Dolphin Cognition and Behavior: A Comparative Approach

By Ronald J. Schusterman; Jeanette A. Thomas et al. | Go to book overview
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distinct from goal state C. If the problem solver is placed in state A, will it respond with R1 or R1′, depending upon its goals at the time? If so, the problem solver has displayed a rudimentary bit of goal directed thinking.

Animal observations can be used to illustrate the principle. Schusterman and Krieger ( 1984) report that a sea lion correctly responded to the command "touch with tail" when the object to be touched was out of the tank. The animal had previously been trained to "touch with tail" objects that were in the water. Since the action of tail-touching involves different muscle groups on land and in the water, the sea lion's response can be offered as an example of goal-directed thinking rather than an example of "mechanical" responding to stimuli.

Finally, but most importantly, thinking substitutes reactions to a computed internal environment for the possibly dangerous task of poking about in the real world. This means that the thinker must be able to uncouple itself from sensory stimulation while it examines its internal world. How much uncoupling is possible, and how much advisable? This question leads into the study of attention. To what extent can the being attend to its internal computations, regardless of the state of the external world? There are many examples of selective attention in studies of human intelligence. For example, people are slower to react to a probe signal when they are busy memorizing information ( Lansman & Hunt, 1982). Obviously the ability to shut out the world can be overdone. Daydreaming undoubtedly contributes to automobile accidents. The basic point remains. Humans, by definition the most intelligent species, split their attention between the internal and external world. Otherwise internal thought processes would be driven by the flux of events in the external world. In fact, people who lack this ability. . .notably hyperactive children. . .are poor problem solvers. To what extent do animals show an ability to uncouple themselves from their perceptual world? Can the decoupling be related in any systematic way to their problem solving performance? A variety of experimental paradigms have been developed to study the control of attention in humans. Most involve studies of how attention to one stimulus diverts attention from others. Many of the paradigms could be adopted for the study of animals.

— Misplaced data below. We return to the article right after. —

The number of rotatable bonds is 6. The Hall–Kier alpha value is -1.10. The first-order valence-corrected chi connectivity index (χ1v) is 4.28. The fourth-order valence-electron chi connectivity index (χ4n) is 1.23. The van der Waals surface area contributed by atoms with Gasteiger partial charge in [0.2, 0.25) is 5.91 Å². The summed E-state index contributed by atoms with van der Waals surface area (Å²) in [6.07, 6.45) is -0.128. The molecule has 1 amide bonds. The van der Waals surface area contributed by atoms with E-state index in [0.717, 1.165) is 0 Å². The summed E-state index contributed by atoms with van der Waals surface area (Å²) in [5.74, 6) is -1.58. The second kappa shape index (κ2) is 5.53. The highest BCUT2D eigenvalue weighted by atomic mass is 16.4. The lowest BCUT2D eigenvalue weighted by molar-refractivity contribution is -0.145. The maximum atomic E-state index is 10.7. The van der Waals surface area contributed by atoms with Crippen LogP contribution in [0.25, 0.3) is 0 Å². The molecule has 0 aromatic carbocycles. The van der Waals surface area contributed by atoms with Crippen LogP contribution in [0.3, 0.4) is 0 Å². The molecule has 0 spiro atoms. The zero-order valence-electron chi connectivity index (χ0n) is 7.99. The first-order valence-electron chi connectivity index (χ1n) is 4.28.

Philosophically, most scientists would argue that there is continuity between human and animal thought. What has been proposed here is that continuity be treated as a practical reality rather than a philosophic position. Many of the same paradigms and theoretical models used to explain human thought can be applied to the study of animal cognition. Why not do so? If there are laws of cognition itself these laws apply to all species.

There are two objections to a cognitive science approach to intelligence. The behaviorist position is that there are only a few laws governing behavior, that


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Dolphin Cognition and Behavior: A Comparative Approach
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